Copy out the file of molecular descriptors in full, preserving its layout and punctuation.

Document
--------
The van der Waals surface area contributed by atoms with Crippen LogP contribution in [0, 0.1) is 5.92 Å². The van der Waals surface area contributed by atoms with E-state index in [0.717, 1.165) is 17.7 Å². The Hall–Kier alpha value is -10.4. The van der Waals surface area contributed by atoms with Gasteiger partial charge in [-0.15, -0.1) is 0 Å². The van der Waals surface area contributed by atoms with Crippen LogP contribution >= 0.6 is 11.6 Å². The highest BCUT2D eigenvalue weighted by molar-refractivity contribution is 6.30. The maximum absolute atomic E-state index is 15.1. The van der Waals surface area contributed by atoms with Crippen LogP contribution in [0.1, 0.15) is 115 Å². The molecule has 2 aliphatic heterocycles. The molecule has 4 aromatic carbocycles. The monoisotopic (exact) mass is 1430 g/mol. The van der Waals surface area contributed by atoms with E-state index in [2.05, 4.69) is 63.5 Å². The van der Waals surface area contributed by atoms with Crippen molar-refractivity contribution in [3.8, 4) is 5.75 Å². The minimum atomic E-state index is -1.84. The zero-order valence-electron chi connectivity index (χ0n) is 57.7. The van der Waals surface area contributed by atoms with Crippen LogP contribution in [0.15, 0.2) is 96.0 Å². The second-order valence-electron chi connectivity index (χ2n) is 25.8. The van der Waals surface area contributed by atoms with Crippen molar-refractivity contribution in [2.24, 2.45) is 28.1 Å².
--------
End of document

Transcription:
The van der Waals surface area contributed by atoms with Crippen LogP contribution in [0, 0.1) is 5.92 Å². The van der Waals surface area contributed by atoms with E-state index in [0.717, 1.165) is 17.7 Å². The Hall–Kier alpha value is -10.4. The van der Waals surface area contributed by atoms with Gasteiger partial charge in [-0.15, -0.1) is 0 Å². The van der Waals surface area contributed by atoms with Crippen LogP contribution >= 0.6 is 11.6 Å². The highest BCUT2D eigenvalue weighted by molar-refractivity contribution is 6.30. The maximum absolute atomic E-state index is 15.1. The van der Waals surface area contributed by atoms with Crippen LogP contribution in [0.1, 0.15) is 115 Å². The molecule has 2 aliphatic heterocycles. The molecule has 4 aromatic carbocycles. The monoisotopic (exact) mass is 1430 g/mol. The van der Waals surface area contributed by atoms with E-state index in [2.05, 4.69) is 63.5 Å². The van der Waals surface area contributed by atoms with Crippen molar-refractivity contribution in [3.8, 4) is 5.75 Å². The minimum atomic E-state index is -1.84. The zero-order valence-electron chi connectivity index (χ0n) is 57.7. The van der Waals surface area contributed by atoms with Crippen LogP contribution in [0.15, 0.2) is 96.0 Å². The second-order valence-electron chi connectivity index (χ2n) is 25.8. The van der Waals surface area contributed by atoms with Crippen molar-refractivity contribution in [2.24, 2.45) is 28.1 Å².